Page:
President Barron Addresses Critics, Ponders ‘Re-evaluation Of The Fraternity System’
President Eric Barron released a statement to the Penn State community in light of the recent allegations against the Penn State chapter of Kappa Delta Rho, addressing a litany of concerns after a day in which some accused the university of not coming out swinging hard enough against the fraternity.
Barron assured the university is working with the fraternity’s national headquarters to determine if the fraternity will have a presence at Penn State. He added that if that is the case, the university will help set the conditions for that future presence.
Barron applauded the IFC “for taking swift action to suspend the activities of this chapter on March 3 when we learned of the existence of this social media site,” but also added a sobering caveat about Greek life.
“It also brings us to a point where we must ask if a re-evaluation of the fraternity system is required,” Barron said in the statement. “Some members of the University senior leadership believe it is, and we are considering our options.”
Barron said there are accusations within fraternal life, including hazing, excessive drinking, and sexual assault that “absolutely must be addressed.”
“I ask everyone to please give the best of yourselves to our community and show greater respect for one another. It is the only way to create the change that must occur to make sexual misconduct a thing of the past.”
We also spoke over the phone one-on-one with Barron earlier tonight a few hours before he put out the statement. When asked what he would say to people who don’t think Penn State is acting quickly enough or using strong enough language in response to what the fraternity is accused of, he said he thinks the language is pretty strong. “We are calling it offensive and reprehensible and the people who are perpetrated will be brought to justice, and that is critical,” he said.
In terms of acting fast enough, Barron said, “We have seen so many times a rush to judgment and then turned around and discovered that we didn’t have all the information. And so we’re going to do it right. That’s what our objective is and we don’t want anyone to question it.”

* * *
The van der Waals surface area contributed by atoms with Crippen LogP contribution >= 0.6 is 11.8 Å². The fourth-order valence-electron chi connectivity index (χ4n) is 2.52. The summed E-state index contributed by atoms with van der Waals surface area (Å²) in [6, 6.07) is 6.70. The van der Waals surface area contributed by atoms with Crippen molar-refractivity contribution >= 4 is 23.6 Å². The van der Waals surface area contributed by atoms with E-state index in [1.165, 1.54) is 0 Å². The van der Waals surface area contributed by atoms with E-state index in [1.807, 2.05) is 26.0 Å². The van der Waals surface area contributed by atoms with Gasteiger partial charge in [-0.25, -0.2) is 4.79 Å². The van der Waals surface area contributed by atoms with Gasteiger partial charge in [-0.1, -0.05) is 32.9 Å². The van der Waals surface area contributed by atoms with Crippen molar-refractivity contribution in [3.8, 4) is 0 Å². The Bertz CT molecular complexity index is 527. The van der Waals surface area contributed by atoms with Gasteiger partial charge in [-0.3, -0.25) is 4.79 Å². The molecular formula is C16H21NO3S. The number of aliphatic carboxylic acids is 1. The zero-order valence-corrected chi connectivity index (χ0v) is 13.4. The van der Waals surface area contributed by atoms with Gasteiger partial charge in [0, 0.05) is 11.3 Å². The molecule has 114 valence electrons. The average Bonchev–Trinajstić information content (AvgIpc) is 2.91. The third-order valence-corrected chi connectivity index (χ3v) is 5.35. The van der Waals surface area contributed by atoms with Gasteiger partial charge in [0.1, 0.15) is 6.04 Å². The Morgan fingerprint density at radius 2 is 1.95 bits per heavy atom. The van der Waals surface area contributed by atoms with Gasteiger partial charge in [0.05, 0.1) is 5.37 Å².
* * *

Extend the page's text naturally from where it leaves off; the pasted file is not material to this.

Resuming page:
In the statement, Barron added that, “We are dealing with the early stages of a criminal investigation. There are still no named suspects in this case, nor charges — and we cannot speculate on the details of this matter without potentially compromising the investigation itself.”
He reiterated that due process is a top concern.
“There’s a criminal process going on, and a university process that’s going on. And when we get to the end and make a decision it’s going to be the right one,” he said. “I’m not going to minimize this in any way, shape or form, this is behavior that is unacceptable and we are going to have to make sure we do a proper investigation and we bring these people to justice. I don’t think any comments that either seek to minimize (the situation) or seek to rush the university to judgement are wise.”
And Barron has no tolerance for people who try and equate this with a Penn State culture problem. Labeling an institution with nearly 100,000 students as having a particular attitude, because of the actions of a few, is purely to create revenue, he said.
“We have case after case that is high visibility, that is being talked about in the media, in terms of such behavior involving a lot of students and different organizations. It’s not within one. So to suggest that Penn State has a culture here, as opposed to discussing the state of the world, just doesn’t make any sense.”
“Instead, the fact (is) that we have a very large population in this nation and a group of people that make serious mistakes and have very serious errors in judgement. And the best thing we can do is to make sure people know that this is just plain not acceptable, and that they’re punished for it.”
As far as the ongoing investigation with the university, Barron said, “we have both expectations of conduct for student organizations … as well as individual student conduct.” When asked if students involved could face possible expulsion, Barron said all of the potential penalties associated with the university honor court are being looked at, depending on the evidence.
“I’m not taking anything off the table.”